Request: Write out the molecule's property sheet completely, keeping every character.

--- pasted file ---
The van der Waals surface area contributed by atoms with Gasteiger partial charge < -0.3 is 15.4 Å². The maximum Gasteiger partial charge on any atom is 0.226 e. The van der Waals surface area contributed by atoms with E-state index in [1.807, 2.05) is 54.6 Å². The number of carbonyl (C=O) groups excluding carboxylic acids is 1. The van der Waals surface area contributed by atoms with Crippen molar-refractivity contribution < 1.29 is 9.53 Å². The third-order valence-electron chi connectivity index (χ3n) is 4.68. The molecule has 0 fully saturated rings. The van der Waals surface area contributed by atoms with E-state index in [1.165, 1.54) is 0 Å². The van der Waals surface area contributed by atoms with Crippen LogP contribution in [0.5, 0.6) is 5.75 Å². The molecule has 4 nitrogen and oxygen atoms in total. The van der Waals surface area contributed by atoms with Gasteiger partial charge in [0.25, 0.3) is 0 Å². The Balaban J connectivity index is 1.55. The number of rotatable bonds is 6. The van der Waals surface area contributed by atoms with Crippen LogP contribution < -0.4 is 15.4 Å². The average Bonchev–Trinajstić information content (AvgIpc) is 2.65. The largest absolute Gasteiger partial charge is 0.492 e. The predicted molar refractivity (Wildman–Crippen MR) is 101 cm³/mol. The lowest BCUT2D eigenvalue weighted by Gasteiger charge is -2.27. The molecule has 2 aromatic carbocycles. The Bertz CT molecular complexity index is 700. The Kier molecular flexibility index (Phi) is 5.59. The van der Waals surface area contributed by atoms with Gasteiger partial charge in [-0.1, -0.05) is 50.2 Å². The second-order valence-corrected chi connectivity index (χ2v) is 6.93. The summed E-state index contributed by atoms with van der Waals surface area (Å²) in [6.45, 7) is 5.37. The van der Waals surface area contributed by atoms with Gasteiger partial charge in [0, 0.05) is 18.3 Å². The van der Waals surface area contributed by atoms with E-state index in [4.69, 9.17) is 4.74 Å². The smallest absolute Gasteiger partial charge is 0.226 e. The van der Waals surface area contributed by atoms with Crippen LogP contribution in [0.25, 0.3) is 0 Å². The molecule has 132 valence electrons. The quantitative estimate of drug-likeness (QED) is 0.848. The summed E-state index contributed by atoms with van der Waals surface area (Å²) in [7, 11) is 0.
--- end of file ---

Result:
The van der Waals surface area contributed by atoms with Gasteiger partial charge < -0.3 is 15.4 Å². The maximum Gasteiger partial charge on any atom is 0.226 e. The van der Waals surface area contributed by atoms with E-state index in [1.807, 2.05) is 54.6 Å². The number of carbonyl (C=O) groups excluding carboxylic acids is 1. The van der Waals surface area contributed by atoms with Crippen molar-refractivity contribution < 1.29 is 9.53 Å². The third-order valence-electron chi connectivity index (χ3n) is 4.68. The molecule has 0 fully saturated rings. The van der Waals surface area contributed by atoms with E-state index in [1.165, 1.54) is 0 Å². The van der Waals surface area contributed by atoms with Crippen LogP contribution in [0.5, 0.6) is 5.75 Å². The molecule has 4 nitrogen and oxygen atoms in total. The van der Waals surface area contributed by atoms with Gasteiger partial charge in [0.25, 0.3) is 0 Å². The Balaban J connectivity index is 1.55. The number of rotatable bonds is 6. The van der Waals surface area contributed by atoms with Crippen LogP contribution < -0.4 is 15.4 Å². The average Bonchev–Trinajstić information content (AvgIpc) is 2.65. The largest absolute Gasteiger partial charge is 0.492 e. The predicted molar refractivity (Wildman–Crippen MR) is 101 cm³/mol. The lowest BCUT2D eigenvalue weighted by Gasteiger charge is -2.27. The molecule has 2 aromatic carbocycles. The Bertz CT molecular complexity index is 700. The Kier molecular flexibility index (Phi) is 5.59. The van der Waals surface area contributed by atoms with Gasteiger partial charge in [-0.1, -0.05) is 50.2 Å². The second-order valence-corrected chi connectivity index (χ2v) is 6.93. The summed E-state index contributed by atoms with van der Waals surface area (Å²) in [6.45, 7) is 5.37. The van der Waals surface area contributed by atoms with Gasteiger partial charge in [0, 0.05) is 18.3 Å². The van der Waals surface area contributed by atoms with E-state index in [4.69, 9.17) is 4.74 Å². The smallest absolute Gasteiger partial charge is 0.226 e. The van der Waals surface area contributed by atoms with Crippen LogP contribution in [0.25, 0.3) is 0 Å². The molecule has 132 valence electrons. The quantitative estimate of drug-likeness (QED) is 0.848. The summed E-state index contributed by atoms with van der Waals surface area (Å²) in [7, 11) is 0.